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Title: Hydrogen interaction kinetics of Ge dangling bonds at the Si{sub 0.25}Ge{sub 0.75}/SiO{sub 2} interface

The hydrogen interaction kinetics of the GeP{sub b1} defect, previously identified by electron spin resonance (ESR) as an interfacial Ge dangling bond (DB) defect occurring in densities ∼7 × 10{sup 12} cm{sup −2} at the SiGe/SiO{sub 2} interfaces of condensation grown (100)Si/a-SiO{sub 2}/Ge{sub 0.75}Si{sub 0.25}/a-SiO{sub 2} structures, has been studied as function of temperature. This has been carried out, both in the isothermal and isochronal mode, through defect monitoring by capacitance-voltage measurements in conjunction with ESR probing, where it has previously been demonstrated the defects to operate as negative charge traps. The work entails a full interaction cycle study, comprised of analysis of both defect passivation (pictured as GeP{sub b1}-H formation) in molecular hydrogen (∼1 atm) and reactivation (GeP{sub b1}-H dissociation) in vacuum. It is found that both processes can be suitably described separately by the generalized simple thermal (GST) model, embodying a first order interaction kinetics description based on the basic chemical reactions GeP{sub b1} + H{sub 2} → GeP{sub b1}H + H and GeP{sub b1}H → GeP{sub b1} + H, which are found to be characterized by the average activation energies E{sub f} = 1.44 ± 0.04 eV and E{sub d} = 2.23 ± 0.04 eV, and attendant, assumedly Gaussian, spreads σE{sub f} = 0.20 ± 0.02 eV and σE{sub d} = 0.15 ± 0.02 eV, respectively. The substantial spreads refer to enhanced interfacial disorder. Combination of the separately inferred kinetic parametersmore » for passivation and dissociation results in the unified realistic GST description that incorporates the simultaneous competing action of passivation and dissociation, and which is found to excellently account for the full cycle data. For process times t{sub a} ∼ 35 min, it is found that even for the optimum treatment temperature ∼380 °C, only ∼60% of the GeP{sub b1} system can be electrically silenced, still far remote from device grade level. This ineffectiveness is concluded, for the major part, to be a direct consequence of the excessive spreads in the activation energies, ∼2–3 times larger than for the Si DB P{sub b} defects at the standard thermal (111)Si/SiO{sub 2} interface which may be easily passivated to device grade levels, strengthened by the reduced difference between the average E{sub f} and E{sub d} values. Exploring the guidelines of the GST model indicates that passivation can be improved by decreasing T{sub an} and attendant enlarging of t{sub a}, however, at best still leaving ∼2% defects unpassivated even for unrealistically extended anneal times. The average dissociation energy E{sub d} ∼ 2.23 eV, concluded as representing the GeP{sub b1}-H bond strength, is found to be smaller than the SiP{sub b}-H one, characterized by E{sub d} ∼ 2.83 eV. An energy deficiency is encountered regarding the energy sum rule inherent to the GST-model, the origin of which is substantiated to lie with a more complex nature of the forward passivation process than basically depicted in the GST model. The results are discussed within the context of theoretical considerations on the passivation of interfacial Ge DBs by hydrogen.« less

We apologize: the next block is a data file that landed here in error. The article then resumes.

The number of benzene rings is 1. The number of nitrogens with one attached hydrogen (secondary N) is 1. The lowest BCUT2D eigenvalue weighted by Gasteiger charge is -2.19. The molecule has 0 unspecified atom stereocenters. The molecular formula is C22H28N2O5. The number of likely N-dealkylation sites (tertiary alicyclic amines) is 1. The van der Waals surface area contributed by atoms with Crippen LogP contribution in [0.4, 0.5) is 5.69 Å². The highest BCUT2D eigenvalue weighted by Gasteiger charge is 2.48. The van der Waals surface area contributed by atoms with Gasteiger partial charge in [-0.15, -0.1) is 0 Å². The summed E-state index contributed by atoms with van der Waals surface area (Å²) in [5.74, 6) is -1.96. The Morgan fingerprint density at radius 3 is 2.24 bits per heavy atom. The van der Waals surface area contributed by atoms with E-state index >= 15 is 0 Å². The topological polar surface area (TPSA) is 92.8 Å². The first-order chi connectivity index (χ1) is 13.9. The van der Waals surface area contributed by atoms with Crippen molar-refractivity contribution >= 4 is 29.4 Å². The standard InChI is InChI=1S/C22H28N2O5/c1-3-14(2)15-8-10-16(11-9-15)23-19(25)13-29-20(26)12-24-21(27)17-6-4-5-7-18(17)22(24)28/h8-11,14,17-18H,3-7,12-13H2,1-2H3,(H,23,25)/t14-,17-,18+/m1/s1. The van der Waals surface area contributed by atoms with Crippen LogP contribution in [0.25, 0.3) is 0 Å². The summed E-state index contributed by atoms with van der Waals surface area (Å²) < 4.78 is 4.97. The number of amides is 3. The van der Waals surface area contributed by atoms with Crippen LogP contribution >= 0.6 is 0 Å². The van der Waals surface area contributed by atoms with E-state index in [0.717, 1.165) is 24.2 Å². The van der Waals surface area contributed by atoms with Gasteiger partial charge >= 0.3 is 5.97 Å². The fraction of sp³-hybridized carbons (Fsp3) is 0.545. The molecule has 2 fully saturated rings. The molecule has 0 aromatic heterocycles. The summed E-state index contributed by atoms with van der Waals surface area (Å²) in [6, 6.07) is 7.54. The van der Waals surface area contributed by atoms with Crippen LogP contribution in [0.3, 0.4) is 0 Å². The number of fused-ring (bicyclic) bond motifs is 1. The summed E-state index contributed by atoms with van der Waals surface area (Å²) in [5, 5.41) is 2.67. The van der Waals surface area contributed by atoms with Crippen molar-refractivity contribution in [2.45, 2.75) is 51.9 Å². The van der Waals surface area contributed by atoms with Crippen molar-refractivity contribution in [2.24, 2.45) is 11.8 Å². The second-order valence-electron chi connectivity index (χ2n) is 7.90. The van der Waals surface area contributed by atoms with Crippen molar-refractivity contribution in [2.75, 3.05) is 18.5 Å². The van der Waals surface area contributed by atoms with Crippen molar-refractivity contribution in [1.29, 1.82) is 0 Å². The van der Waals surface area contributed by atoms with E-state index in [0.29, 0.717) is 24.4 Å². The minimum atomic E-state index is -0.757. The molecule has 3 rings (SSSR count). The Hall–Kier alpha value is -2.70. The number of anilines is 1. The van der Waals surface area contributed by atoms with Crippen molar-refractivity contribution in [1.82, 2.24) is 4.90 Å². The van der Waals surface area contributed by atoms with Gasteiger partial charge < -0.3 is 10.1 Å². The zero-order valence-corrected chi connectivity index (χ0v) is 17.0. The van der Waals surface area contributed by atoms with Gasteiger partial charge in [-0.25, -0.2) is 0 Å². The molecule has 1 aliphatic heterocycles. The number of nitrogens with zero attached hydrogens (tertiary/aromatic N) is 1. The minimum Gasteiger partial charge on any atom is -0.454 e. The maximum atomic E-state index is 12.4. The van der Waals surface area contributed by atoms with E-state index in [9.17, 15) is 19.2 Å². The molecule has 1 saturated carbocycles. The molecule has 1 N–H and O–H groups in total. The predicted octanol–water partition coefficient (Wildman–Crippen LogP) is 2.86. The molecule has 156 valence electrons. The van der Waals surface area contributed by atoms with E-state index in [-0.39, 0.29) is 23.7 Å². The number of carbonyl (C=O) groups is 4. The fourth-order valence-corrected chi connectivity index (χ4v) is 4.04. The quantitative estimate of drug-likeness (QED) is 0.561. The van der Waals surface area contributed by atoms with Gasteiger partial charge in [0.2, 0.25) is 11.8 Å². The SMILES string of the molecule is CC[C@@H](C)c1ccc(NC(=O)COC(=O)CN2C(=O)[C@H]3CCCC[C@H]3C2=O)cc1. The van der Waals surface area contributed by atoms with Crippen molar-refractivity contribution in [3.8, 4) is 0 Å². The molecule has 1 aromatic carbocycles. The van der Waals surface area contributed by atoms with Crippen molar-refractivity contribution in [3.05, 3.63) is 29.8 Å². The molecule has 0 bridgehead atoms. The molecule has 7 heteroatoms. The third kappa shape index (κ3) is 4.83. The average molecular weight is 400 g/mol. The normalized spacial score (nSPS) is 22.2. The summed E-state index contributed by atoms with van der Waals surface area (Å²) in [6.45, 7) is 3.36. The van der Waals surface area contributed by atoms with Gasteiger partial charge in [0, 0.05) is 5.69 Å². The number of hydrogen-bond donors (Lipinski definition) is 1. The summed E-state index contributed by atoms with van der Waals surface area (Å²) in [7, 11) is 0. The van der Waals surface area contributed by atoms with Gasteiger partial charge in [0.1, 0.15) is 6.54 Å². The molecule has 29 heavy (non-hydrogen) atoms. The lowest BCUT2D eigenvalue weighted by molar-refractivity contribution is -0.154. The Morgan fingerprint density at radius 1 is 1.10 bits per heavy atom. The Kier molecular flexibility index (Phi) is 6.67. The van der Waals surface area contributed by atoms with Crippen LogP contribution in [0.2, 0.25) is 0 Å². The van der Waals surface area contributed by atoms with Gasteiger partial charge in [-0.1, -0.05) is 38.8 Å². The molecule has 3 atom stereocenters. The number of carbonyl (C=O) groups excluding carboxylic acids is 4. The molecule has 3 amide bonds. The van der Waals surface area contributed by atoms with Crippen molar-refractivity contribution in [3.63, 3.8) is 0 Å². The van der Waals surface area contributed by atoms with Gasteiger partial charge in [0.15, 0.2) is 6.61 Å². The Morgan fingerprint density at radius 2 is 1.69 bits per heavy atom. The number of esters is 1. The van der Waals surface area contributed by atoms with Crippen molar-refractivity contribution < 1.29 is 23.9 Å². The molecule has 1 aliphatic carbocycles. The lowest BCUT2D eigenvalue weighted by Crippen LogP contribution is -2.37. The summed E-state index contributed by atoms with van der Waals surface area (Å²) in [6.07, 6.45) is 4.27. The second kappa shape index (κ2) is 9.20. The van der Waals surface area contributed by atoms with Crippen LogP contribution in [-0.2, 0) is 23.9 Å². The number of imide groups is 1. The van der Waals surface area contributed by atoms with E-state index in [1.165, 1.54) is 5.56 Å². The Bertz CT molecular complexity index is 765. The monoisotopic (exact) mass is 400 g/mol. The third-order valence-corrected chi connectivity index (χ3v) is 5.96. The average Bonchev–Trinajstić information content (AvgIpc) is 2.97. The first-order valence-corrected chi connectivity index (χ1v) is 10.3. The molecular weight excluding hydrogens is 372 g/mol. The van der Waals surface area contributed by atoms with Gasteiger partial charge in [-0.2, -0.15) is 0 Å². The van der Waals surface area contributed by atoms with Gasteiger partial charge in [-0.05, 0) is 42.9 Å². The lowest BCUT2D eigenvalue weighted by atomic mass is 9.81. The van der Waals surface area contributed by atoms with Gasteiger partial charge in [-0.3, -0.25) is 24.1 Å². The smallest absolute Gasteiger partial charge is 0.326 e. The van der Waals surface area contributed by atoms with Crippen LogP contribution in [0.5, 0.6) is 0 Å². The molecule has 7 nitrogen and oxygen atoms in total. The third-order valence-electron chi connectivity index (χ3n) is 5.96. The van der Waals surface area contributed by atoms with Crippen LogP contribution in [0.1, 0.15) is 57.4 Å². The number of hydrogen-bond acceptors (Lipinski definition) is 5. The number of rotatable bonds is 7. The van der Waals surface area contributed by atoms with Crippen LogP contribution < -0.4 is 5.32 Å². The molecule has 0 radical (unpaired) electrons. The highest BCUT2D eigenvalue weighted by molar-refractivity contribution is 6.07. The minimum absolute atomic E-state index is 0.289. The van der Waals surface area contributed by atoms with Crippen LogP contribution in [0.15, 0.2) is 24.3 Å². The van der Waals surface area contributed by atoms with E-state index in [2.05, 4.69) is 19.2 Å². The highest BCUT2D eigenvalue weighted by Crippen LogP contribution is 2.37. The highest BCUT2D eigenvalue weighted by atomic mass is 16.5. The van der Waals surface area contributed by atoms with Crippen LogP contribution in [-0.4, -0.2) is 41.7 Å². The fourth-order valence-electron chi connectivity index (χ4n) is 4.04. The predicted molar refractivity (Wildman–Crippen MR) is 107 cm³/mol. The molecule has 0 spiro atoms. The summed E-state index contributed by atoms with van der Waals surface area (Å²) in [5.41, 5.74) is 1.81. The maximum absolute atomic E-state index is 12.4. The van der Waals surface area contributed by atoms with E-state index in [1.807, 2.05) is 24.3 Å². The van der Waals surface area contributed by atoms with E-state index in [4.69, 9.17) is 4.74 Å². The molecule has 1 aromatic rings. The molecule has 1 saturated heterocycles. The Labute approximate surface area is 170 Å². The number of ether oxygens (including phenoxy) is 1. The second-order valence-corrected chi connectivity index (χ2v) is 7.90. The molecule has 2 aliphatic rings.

Authors:
; ;  [1]
  1. Semiconductor Physics Laboratory, Department of Physics and Astronomy, University of Leuven, 3001 Leuven (Belgium)
Publication Date:
OSTI Identifier:
22308559
Resource Type:
Journal Article
Resource Relation:
Journal Name: Journal of Applied Physics; Journal Volume: 116; Journal Issue: 4; Other Information: (c) 2014 AIP Publishing LLC; Country of input: International Atomic Energy Agency (IAEA)
Country of Publication:
United States
Language:
English
Subject:
75 CONDENSED MATTER PHYSICS, SUPERCONDUCTIVITY AND SUPERFLUIDITY; ACTIVATION ENERGY; CAPACITANCE; CRYSTAL DEFECTS; DISSOCIATION; DISSOCIATION ENERGY; ELECTRIC POTENTIAL; ELECTRON SPIN RESONANCE; GERMANIUM SILICIDES; HYDROGEN; INTERACTIONS; INTERFACES; PASSIVATION; RECOMMENDATIONS; REGENERATION; SILICON OXIDES; SUM RULES; TEMPERATURE DEPENDENCE; TRAPS